TIMSS 2019 provincial results show that WC education continues to improve
The Human Sciences Research Council (HSRC) has presented the detailed Western Cape results of the Trends in International Mathematics and Science Study (TIMSS) 2019. Earlier this week, our province was revealed to have achieved the highest scores in the country for both Mathematics and Science when the national results were presented earlier this week.
149 schools, 149 principals, 162 science teachers, 170 mathematics teachers and 5 350 learners from our province participated in the 2019 round of the study. This increased sample allows the Western Cape to be considered a ‘benchmarking participant’ on the international ranking, comparing our performance to the rest of the world. It also means the results are more precise, with a lower standard error.
Highlights from the provincial results include:
- Our scores have increased significantly since 2011, and greatly exceed that of the country as a whole.
- We also rank between 6 and 8 places higher on the international ranking than South Africa as a whole, and two places higher than Gauteng (which has a greater GDP per capita and lower poverty rate than we do).
- 64% of Mathematics learners and 60% of Science learners have achieved a basic mathematical/scientific knowledge. And an impressive number of learners reached the ‘advanced’ achievement level – 3% for Mathematics and 6% for Science.
- The best improvements occurred in the lowest performing schools. The WCED has been working hard to improve the quality of education of our learners in underperforming schools, and these results confirm the indications from our annual Systemic Test Results: Western Cape education continues to improve.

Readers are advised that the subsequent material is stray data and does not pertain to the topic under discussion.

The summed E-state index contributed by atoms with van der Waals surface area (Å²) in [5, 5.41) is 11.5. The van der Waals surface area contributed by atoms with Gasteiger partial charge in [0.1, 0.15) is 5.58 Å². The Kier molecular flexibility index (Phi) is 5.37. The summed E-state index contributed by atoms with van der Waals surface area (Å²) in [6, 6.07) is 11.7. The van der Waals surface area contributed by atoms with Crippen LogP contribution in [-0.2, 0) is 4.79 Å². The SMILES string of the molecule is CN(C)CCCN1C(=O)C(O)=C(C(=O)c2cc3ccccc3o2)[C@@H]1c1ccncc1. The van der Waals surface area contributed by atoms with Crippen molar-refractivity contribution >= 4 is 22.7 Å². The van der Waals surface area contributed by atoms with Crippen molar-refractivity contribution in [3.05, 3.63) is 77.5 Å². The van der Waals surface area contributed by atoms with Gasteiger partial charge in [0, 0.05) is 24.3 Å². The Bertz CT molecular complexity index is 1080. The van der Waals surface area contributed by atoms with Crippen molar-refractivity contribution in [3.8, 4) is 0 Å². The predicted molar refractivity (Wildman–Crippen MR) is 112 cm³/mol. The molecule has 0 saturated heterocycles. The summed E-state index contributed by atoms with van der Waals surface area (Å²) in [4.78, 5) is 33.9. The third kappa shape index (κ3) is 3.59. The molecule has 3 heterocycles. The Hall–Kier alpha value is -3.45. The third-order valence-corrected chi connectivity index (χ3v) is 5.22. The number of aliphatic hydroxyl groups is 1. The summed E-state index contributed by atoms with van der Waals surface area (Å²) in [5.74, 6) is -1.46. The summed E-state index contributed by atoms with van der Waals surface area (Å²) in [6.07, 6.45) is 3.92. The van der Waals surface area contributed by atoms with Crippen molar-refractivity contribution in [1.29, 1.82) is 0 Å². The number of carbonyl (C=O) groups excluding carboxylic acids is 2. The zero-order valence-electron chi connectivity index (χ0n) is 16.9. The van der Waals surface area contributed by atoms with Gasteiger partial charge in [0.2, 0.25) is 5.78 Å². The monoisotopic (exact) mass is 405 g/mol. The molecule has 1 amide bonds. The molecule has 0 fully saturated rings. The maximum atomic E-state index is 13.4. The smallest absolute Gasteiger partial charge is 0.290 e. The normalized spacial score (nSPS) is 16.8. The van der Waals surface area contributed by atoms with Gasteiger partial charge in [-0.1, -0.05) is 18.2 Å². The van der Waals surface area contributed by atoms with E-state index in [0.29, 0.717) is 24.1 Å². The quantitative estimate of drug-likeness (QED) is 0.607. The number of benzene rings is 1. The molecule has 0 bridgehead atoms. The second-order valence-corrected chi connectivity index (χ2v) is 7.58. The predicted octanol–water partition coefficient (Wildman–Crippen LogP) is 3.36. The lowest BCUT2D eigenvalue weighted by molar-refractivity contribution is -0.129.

- We completely agree with the HSRC’s statement that the research suggests that the quintile categorisation of schools should be revisited, given that Quintile 4 schools actually scored lower on average than Quintile 1, 2, and 3 schools. We have been saying for some time that the Quintile system does not accurately reflect the real poverty levels on the ground.
- The finding that 80% of learners, in both fee-paying and no-fee schools, are in schools where Grade 9 learners have access to computers, is of particular importance given the global pandemic we are currently facing. The WCED has made access to eLearning a priority, and we will continue pushing the boundaries with innovations in this regard.
Some people have asked what the point of participating in such evaluations is, and if it is fair to compare South Africa to advanced countries.
My response is that if we do not have consistent evaluations, we will not be able to know if we are improving or not. It is well known that what gets measured, improves. Evaluation is not something to be afraid of – it should be seen as a way to identify gaps and areas of concern, and to develop strategies to improve in those areas. We will remain committed as a province to undertaking the most accurate measurements and evaluations of our progress that we can, and to work on improving so that we can compete with the best in the world.
I thank the HSRC and the officials of our department led by the DDG: Curriculum and Assessment Management Dr Peter Beets for their implementation of this study. This is a massive undertaking, and it is rather nerve-wracking to decide to have our province included as a bench-marking participant. The improved accuracy of the results, and the valuable insights offered by the additional analysis of the factors influencing achievement, confirm that this was the right decision.